• OMIM: OMIM is a database that provides information on genetic diseases and associated genes. It contains detailed descriptions of the clinical features, inheritance patterns, and molecular genetics of Baller-Gerold syndrome.
  • Advocacy and Support: Patient advocacy groups and support organizations can provide additional information and support for individuals and families affected by Baller-Gerold syndrome. These organizations often have resources such as educational materials, support groups, and access to medical experts.

Learn more about Baller-Gerold syndrome and related conditions:

  1. Skull Growth and Repairing: Understanding the mechanisms of skull growth and the repairing process can provide insights into the development of craniosynostosis conditions like Baller-Gerold syndrome.
  2. Genes and Inheritance: Research on the genes involved in Baller-Gerold syndrome and other related diseases can shed light on the underlying causes and inheritance patterns of these conditions.

For additional information and resources on Baller-Gerold syndrome, consider exploring the following:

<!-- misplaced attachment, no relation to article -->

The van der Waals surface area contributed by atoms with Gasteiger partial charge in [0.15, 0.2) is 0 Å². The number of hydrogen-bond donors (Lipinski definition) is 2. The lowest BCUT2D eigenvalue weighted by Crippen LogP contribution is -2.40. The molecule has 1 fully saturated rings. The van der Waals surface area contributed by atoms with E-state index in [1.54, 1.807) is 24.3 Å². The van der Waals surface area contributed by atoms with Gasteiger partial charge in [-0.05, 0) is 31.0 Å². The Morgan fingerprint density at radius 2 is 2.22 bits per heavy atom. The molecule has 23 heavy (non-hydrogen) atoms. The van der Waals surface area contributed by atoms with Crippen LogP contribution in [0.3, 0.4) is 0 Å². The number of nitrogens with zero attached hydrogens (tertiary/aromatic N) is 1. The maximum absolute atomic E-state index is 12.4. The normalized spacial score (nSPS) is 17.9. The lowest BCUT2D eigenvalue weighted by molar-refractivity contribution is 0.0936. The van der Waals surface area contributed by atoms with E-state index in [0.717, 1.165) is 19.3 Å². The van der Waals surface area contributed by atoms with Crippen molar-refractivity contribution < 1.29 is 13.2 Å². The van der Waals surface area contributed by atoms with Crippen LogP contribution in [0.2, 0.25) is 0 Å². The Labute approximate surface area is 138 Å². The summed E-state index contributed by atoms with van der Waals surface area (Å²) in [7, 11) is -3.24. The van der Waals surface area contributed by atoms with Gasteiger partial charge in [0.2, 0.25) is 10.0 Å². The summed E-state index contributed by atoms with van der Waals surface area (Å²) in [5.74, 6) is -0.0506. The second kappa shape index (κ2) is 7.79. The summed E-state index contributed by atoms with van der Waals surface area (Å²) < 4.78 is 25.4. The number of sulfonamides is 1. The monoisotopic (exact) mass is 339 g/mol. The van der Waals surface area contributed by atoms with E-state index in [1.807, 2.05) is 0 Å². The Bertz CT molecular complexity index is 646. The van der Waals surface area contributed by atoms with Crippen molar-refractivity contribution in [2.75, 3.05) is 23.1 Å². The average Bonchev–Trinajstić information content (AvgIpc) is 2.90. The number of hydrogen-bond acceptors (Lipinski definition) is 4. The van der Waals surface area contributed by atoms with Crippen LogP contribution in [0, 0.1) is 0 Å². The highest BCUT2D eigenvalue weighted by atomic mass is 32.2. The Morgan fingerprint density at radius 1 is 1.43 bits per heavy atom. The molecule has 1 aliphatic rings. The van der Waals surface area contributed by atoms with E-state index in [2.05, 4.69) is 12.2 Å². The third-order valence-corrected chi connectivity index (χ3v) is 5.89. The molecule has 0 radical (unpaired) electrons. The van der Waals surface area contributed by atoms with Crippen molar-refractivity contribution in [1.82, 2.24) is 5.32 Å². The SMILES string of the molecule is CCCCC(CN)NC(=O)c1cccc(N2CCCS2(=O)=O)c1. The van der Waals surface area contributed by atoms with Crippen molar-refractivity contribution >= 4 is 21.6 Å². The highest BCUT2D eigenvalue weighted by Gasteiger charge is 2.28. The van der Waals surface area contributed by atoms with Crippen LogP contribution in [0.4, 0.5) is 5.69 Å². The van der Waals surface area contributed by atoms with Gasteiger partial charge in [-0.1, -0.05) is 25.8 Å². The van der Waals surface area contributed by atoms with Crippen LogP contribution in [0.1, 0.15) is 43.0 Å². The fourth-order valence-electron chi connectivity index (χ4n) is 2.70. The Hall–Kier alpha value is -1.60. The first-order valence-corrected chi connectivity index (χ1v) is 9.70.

• Baller-Gerold Syndrome – Genetic and Rare Diseases Information Center: This resource provides detailed information about the frequency, inheritance, and clinical features of Baller-Gerold syndrome.
  • Baller-Gerold Syndrome – OMIM: This resource offers comprehensive information about the genetic and clinical aspects of Baller-Gerold syndrome.
  • Baller-Gerold Syndrome – PubMed: This database contains scientific articles and research papers related to Baller-Gerold syndrome and its various aspects.
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Genetic Testing Information

Baller-Gerold syndrome is a rare genetic condition characterized by craniosynostosis (early fusion of skull bones) and radial aplasia/hypoplasia (underdevelopment or absence of the radius bone in the forearm).

Genetic testing can be a valuable tool in diagnosing Baller-Gerold syndrome and providing patients and their families with more information about the condition. It can help confirm the diagnosis, determine the specific gene mutation responsible for the syndrome, and provide information about the inheritance pattern.

Frequency

Baller-Gerold syndrome is a rare condition. The exact frequency of the syndrome is unknown, but it is estimated to occur in approximately 1 in 1 million individuals.

Genetic Causes

Baller-Gerold syndrome is caused by mutations in the RECQL4 gene. This gene provides instructions for making a protein involved in repairing damaged DNA. Mutations in the RECQL4 gene impair the ability of cells to repair DNA, which can lead to the characteristic features of the syndrome.

Inheritance

Baller-Gerold syndrome is inherited in an autosomal recessive manner, which means that an affected individual has inherited two copies of the mutated RECQL4 gene – one from each parent who is a carrier of the gene mutation.

Associated Features